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How Do You Measure Up? - October 2013 - Subscribe to Outpatient Surgery Magazine

Outpatient Surgery Magazine, providing current information on Surgical Services, Surgical Facility Administration, Outpatient Surgery News and Trends, OR Excellence and more.

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Page 59 of 118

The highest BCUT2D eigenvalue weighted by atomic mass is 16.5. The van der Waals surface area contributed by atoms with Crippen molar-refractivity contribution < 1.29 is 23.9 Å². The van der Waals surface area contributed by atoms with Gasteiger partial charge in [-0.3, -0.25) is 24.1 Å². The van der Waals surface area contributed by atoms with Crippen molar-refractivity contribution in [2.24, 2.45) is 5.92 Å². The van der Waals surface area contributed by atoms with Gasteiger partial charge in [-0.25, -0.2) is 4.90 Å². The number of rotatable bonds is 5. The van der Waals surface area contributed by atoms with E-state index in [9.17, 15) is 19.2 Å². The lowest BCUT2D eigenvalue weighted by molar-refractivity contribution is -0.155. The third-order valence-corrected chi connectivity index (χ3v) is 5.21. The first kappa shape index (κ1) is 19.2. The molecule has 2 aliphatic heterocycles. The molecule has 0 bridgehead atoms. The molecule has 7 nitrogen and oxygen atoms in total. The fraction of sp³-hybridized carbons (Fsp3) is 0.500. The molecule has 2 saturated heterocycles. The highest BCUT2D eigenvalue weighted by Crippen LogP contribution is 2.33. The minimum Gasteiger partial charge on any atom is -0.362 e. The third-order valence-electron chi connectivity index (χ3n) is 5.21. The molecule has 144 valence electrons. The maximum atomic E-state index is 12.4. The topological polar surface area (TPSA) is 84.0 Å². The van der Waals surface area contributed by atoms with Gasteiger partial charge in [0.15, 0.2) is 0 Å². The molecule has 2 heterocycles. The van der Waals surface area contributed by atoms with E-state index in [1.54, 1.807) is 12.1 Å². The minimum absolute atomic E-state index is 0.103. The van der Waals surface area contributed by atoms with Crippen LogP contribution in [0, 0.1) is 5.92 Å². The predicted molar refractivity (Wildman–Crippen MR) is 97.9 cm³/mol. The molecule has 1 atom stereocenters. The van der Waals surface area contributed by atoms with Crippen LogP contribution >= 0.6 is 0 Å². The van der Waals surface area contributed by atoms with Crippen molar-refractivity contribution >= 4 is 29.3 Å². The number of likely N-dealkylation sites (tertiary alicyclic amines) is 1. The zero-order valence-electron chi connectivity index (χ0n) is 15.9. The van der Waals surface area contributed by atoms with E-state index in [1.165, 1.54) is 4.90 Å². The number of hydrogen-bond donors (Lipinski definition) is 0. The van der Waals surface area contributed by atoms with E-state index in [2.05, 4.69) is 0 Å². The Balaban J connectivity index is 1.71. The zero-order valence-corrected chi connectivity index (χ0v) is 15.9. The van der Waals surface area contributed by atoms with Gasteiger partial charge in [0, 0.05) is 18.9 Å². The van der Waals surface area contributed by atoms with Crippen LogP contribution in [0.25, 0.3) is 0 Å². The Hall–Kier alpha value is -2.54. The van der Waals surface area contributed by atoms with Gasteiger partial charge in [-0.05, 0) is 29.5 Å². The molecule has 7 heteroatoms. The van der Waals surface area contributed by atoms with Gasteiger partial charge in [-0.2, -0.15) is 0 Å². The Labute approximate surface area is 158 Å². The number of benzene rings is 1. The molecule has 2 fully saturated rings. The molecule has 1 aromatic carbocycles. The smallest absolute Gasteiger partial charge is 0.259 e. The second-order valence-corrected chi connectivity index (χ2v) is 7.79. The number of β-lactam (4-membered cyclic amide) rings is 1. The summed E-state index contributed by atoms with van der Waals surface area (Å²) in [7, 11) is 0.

OS_1310_part2_Layout 1 10/7/13 10:26 AM Page 60 R E G I O N A L A N E S T H E S I A that Horner's syndrome from your interscalene block is common and inconsequential, may think poorly of your block — even if it was a complete success in your eyes. Ensure the catheter can be placed without delaying surgery. A dedicated block area is ideal. Also remember you must document that the surgeon actually "requested" the catheter in order to be paid for it. Establishing that he wanted the block can additionally prevent you from being thrown under the bus if complications occur, and help you when requesting more equipment or support. 3. Use the right equipment A quality ultrasound machine can significantly decrease CPNB placement time and increase success. Your machine should afford easy visualization of anatomy for placement of your most common blocks. Make sure you can record ultrasound images of your blocks, associated with patient data and filed in the patient chart or stored electronically in case of a billing audit. Don't forget to choose appropriate probes. For example, a curvilinear probe is a wise investment if you do a lot of blocks that require deeper needle insertion, such as sciatics or infraclaviculars. There are multiple needles designed to improve ultrasound visualization, so trial and choose wisely. Don't forget that the crux of CPNB is the infusion. Pick an infusion device that works best for your practice and patient population. Today's options vary in design, programmability, ease of use and price. Once you choose an infusion device, you must decide whether to fill them at your facility, or order them prefilled. 4. Choose your local anesthetic wisely Choosing a local anesthetic involves both initial injection during placement and subsequent infusion via the catheter. The majority of anesthesiologists infuse 0.2% ropivacaine (Naropin) via the catheter at pre-deter6 0 O U T PAT I E N T S U R G E R Y M A G A Z I N E O N L I N E | O C T O B E R 2013

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